The cost-effectiveness of total joint arthroplasty: A systematic review of published literature. Daigle et al., Best Practice & Research Clinical Rheumatology, 2012: We conducted a systematic review of literature evaluating the cost-effectiveness of total knee and hip arthroplasty (TKA and THA). We included studies that were published between 1980 and 2012 and that reported incremental cost-effectiveness ratios. Among 13 studies meeting our review criteria, we found three which evaluated cohorts aged younger than 65, and one study for each THA and TKA that evaluated cost-effectiveness over the lifetime horizon and from the societal perspective. THA and TKA have both been found to be highly cost-effective, however future evaluations should address expanding indication of THA and TKA to younger, more physically active individuals.
The dramatic increase in total knee replacement utilization rates in the United States cannot be fully explained by growth in population size and the obesity epidemic. Losina et al., Journal of Bone and Joint Surgery: American Volume, 2012: Using data from the Nationwide Inpatient Sample, we estimated that the number of knee replacements performed in the US more than doubled from 1999 to 2008. We concluded that changes in obesity and population growth over the last 10 years fail to account for the dramatic increases in total knee replacement use. This suggests that other factors, such as a growing number of knee injuries and expanding indications for the procedure, must also be involved.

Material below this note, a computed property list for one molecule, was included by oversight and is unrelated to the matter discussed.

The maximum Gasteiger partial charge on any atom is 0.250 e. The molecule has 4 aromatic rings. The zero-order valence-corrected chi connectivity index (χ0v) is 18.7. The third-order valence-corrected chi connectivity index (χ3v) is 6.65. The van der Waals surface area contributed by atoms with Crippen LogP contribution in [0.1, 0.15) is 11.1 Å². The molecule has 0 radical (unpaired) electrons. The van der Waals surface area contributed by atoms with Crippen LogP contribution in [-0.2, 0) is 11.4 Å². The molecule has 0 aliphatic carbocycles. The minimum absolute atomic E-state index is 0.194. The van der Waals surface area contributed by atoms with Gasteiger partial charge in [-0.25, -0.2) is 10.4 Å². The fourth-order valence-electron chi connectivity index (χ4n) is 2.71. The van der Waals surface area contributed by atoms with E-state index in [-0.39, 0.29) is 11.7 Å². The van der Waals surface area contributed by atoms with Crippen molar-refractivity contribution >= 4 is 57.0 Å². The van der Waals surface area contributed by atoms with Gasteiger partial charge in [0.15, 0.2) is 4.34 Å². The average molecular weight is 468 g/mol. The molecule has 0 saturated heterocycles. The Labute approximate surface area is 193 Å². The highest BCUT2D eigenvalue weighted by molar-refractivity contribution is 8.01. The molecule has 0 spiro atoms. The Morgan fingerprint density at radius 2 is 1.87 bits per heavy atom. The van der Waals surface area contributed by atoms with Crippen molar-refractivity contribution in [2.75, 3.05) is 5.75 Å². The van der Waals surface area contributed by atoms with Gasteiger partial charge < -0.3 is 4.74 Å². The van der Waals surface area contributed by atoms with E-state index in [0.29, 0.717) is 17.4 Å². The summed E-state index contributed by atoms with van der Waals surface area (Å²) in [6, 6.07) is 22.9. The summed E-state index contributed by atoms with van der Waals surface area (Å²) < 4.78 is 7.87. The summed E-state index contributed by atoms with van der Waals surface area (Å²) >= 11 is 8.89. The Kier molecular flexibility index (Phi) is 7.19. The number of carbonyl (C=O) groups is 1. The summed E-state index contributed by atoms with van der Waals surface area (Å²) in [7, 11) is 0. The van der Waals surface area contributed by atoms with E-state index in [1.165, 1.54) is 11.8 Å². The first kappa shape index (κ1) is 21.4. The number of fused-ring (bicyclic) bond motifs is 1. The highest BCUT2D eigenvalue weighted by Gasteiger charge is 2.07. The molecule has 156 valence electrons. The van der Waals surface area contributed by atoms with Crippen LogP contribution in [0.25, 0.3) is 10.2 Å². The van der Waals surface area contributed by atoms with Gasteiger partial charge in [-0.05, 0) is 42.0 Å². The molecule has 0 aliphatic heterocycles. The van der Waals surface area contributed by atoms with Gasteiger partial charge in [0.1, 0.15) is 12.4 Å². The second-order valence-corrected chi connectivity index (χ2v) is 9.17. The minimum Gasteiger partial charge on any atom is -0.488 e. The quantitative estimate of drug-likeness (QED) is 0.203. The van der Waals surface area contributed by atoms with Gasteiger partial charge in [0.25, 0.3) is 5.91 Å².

Medical device innovation–is “better” good enough? Suter LG et al., New England Journal of Medicine, 2011: Using the OAPol model, we found that a novel total knee replacement implant that reduces long-term failure by 70% compared to current implants would reduce cumulative revision risk by 11% among healthy 50-59-year-olds and by 6% among 70-79-year-olds with coexisting conditions. We suggest that there is no one-size-fits-all approach to the use of innovative devices in total knee replacement and that a model-based approach is a valuable way of determining the circumstances under which the use of a novel device is clinically and economically justified.
Impact of obesity and knee osteoarthritis on morbidity and mortality in older Americans. Losina et al., Annals of Internal Medicine, 2011: Using the OAPol Model and data from the US Census and the National Health and Nutrition Examination Survey (2005-2008), we estimated that 86 million quality-adjusted life-years (QALY) are lost due to obesity and/or knee OA among Americans aged 50-84. Seventy-four percent (74%) of these are attributable to obesity and 26% to knee OA. Black females comprise 5% of the population but experience 9% of QALY losses. This paper received wide [media coverage], including by US News and World Report, the Wall Street Journal: MarketWatch, and Arthritis Today.